Writing a research paper can be a daunting task for virtually any student. From middle schoolers presenting a science project to graduate students submitting a thesis, anyone can use help in improving his work. Fine-tuning your writing skills in school not only improves grades but can build skills that lead to career success. A 2004 report by the National Commission on Writing found that half the companies surveyed assess writing skills when making hiring and promotion decisions because so many salaried positions require that the employee write well.
Make sure you fulfilled the assignment. Reread the instructions for information about the purpose and writing style that your teacher expects. Check your paper’s format, length and resources against the instructions.
Address the big picture before checking grammar and spelling. At Purdue’s Online Writing Lab, they recommend that writers first make sure that the paper has a central focus, is appropriate for the intended audience, has good organization and has good idea development.
Acknowledge counterarguments. Write about the research that does not support your thesis, and then explain why your premise remains valid despite these counterarguments. This tactic allows you to demonstrate critical thinking skills and show that your argument is well thought out.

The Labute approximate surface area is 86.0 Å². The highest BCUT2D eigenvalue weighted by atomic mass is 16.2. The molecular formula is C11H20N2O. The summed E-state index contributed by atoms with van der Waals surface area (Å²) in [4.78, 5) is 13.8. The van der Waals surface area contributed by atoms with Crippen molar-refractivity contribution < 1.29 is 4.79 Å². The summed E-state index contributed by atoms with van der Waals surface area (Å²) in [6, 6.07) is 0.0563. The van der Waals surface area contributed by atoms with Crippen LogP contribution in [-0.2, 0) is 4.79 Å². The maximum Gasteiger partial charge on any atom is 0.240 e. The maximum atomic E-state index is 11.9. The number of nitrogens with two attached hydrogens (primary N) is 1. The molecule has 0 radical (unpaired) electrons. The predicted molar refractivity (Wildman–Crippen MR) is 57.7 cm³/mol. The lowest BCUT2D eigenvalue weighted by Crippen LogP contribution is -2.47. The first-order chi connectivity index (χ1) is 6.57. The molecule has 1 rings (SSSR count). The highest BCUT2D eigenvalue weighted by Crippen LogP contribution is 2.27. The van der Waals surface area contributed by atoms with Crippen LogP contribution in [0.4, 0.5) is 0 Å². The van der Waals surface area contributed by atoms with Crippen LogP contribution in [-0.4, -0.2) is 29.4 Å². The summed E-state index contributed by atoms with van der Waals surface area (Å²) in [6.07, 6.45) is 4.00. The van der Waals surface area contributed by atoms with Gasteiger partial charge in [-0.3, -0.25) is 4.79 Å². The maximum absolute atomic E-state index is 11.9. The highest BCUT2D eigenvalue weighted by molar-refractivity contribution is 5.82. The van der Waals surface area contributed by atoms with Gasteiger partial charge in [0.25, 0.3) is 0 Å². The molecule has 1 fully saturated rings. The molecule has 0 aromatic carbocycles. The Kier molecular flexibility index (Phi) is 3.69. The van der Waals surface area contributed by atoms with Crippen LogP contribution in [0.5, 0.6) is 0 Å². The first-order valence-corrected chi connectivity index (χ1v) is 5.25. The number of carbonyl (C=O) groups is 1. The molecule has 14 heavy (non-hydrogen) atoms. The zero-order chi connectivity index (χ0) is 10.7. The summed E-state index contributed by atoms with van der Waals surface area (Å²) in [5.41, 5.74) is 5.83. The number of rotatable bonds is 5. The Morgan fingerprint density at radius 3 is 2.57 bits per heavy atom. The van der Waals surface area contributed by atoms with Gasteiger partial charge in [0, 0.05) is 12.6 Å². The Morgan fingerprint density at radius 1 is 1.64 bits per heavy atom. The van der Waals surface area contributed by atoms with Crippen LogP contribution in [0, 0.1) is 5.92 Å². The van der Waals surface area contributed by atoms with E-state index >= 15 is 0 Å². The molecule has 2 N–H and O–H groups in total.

Use credible sources such as scholarly books, professional journals and websites from respected institutions such as universities. If you think one of your sources isn’t up to par, find a better reference to replace it. Ask your teacher or a librarian whether a particular source is credible if you’re not sure.
Review your paper’s outline. After you’ve finished the paper, you may decide on a different organizational structure. Moving whole sections around to change how you present information can make a big improvement.
Check each paragraph and sentence for meaning. Each paragraph should relate to the paper’s purpose. Each sentence within a paragraph should support the topic sentence of that paragraph. If you find extraneous information, you’ll have to decide whether it supports the purpose of your paper or should be deleted.
Use the active voice rather than the passive voice. To identify the passive voice, look for a “to be” verb followed by another verb that ends in -ed. In almost all instances, you can rewrite the sentence so that it is in active voice. For example, “Height is determined by DNA” is in passive voice; “DNA determines height” is in active voice.
Read your paper aloud and listen for anything that sounds awkward.
Don't plagiarize. Cite quotations within your article.
- Read your paper aloud and listen for anything that sounds awkward.
- Don't plagiarize. Cite quotations within your article.
Based in Colorado, Natalie Walker is a writer and child/family therapist. She holds a Bachelor of Arts in anthropology from the University of Georgia and a master's degree in social work from Colorado State University.